By now you have developed an idea of your topic, but even with your purpose and thesis statement, you may still have a broad subject that will be a challenge to cover within the allotted time.
You might want to revisit your purpose and thesis statement and ask yourself: How specific is my topic?
EXAMPLEIf flying an airplane is your topic area and you are going to inform your audience about the experience, discuss the history of flying and the necessary equipment, cover the basic requirements for going on your first flight, and provide information on where your audience could go to take flying lessons locally, you might find that five to seven minutes is simply not enough time.
Rather than stating that you need more time, or that you’ll just rush through it, consider your audience and what they might want to learn. How can you narrow your topic to better consider their needs? As you edit your topic, considering what is essential information and what can be cut, you’ll come to focus on the key points naturally and reduce the pressure on yourself to cover too much information in a short amount of time.
If you haven’t presented many speeches, five to seven minutes may seem like an eternity, but when you are in front of the audience, the time will pass quickly. Consider how you feel about the areas of your speech and you’ll soon see how it could easily turn into an hour-long presentation. You need to work within the time limits, and show your audience respect as you stay within them, recognizing that they too may be presenting speeches in the same time frame.
For yourself and your audience, narrow your topic to just the key points.
EXAMPLEPerhaps you will begin with a description and a visual image of your first flight, followed by a list of the basic equipment and training needed. Finally, a reference to local flying schools may help you define your speech. While the history of flying may be fascinating, and may serve as a topic in itself for another speech, it would add too much information to this particular brief speech.
When preparing a speech, it is important to gather information from books, magazines, newspapers, electronic sources, and interviews from people who know a lot about your topic.
With information from a variety of sources, you will have many possibilities when it comes to developing your speech. If you keep in mind the key information you need to support your thesis, you will save yourself time, as you can choose and edit information as you go along.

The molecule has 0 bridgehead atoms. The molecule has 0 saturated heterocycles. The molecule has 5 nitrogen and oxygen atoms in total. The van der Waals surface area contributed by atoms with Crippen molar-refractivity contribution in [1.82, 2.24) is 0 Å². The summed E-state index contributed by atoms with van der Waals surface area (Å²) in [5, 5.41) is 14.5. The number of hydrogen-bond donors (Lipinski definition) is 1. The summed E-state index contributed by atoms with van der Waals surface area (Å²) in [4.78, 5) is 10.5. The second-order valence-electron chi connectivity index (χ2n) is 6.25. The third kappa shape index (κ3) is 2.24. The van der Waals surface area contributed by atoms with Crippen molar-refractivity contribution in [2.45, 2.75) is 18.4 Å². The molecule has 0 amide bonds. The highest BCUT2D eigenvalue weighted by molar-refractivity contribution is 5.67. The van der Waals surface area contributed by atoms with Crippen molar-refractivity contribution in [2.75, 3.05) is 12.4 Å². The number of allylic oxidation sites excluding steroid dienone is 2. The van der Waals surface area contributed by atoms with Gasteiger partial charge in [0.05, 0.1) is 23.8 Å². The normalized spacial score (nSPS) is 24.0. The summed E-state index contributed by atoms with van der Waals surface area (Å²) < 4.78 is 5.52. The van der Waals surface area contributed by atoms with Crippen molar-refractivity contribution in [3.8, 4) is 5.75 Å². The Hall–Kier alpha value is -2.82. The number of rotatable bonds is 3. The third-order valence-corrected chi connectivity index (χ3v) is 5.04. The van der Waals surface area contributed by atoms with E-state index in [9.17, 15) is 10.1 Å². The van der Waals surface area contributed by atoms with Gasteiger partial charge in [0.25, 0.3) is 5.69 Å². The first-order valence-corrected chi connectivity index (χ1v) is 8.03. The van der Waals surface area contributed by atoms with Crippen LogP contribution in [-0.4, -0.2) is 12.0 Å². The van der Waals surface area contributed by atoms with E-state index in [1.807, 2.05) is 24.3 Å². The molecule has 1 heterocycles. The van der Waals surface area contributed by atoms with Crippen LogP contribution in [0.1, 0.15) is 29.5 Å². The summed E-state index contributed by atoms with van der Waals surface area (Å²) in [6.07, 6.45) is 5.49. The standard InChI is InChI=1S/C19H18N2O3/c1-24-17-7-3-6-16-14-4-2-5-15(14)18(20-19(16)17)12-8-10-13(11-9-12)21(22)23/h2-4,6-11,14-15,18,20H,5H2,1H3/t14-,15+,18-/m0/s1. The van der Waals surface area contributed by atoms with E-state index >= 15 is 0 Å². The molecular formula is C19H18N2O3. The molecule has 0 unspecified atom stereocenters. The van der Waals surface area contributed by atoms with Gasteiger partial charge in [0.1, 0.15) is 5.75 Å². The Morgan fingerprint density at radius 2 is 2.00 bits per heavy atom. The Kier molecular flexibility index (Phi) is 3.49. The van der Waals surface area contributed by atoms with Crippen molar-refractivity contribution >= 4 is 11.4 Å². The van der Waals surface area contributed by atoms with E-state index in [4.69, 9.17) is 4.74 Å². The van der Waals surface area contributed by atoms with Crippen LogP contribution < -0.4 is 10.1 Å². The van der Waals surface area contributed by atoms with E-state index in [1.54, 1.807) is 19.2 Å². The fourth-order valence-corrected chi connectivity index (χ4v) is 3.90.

As you begin to investigate your topic, make sure you also consider several sides of an issue.
Let’s say you are going to make an informative speech at a town council meeting about the recent history of commuter rail service in your town. At first, you may have looked at two sides, rail versus private cars. Automobile dealers, oil companies, and individual drivers wanted the flexibility of travel by car, while rail advocates argued that commuter trains would lower costs and energy consumption.
If you take another look, you see that several other perspectives also have bearing on this issue. Many workers commuted by bus prior to the railroad, so the bus companies would not want the competition. Property owners objected to the noise of trains and the issue of eminent domain (i.e., the taking of private property by the government). To serve several towns that are separated by open space, the rail lines cut through wildlife habitats and migration corridors. We now have five perspectives to the central issue, which makes the topic all the more interesting.
An aspect of sifting and sorting information involves how you will ethically present your material. You might be tempted to omit information that may be perceived as negative or may not be well-received.
EXAMPLEFor the speech on commuter rail service, you may be tempted to omit mentions of several train accidents that have occurred, or of the fact that train fares have risen as service has been cut back.
If your purpose is to inform, you owe it to your audience to give an honest presentation of the available facts. By omitting information, you are not presenting an accurate picture, and may mislead your audience.
Even if your purpose is to persuade, omitting the opposing points will present a one-sided presentation. The audience will naturally consider what you are not telling them as well as what you are presenting, and will raise questions.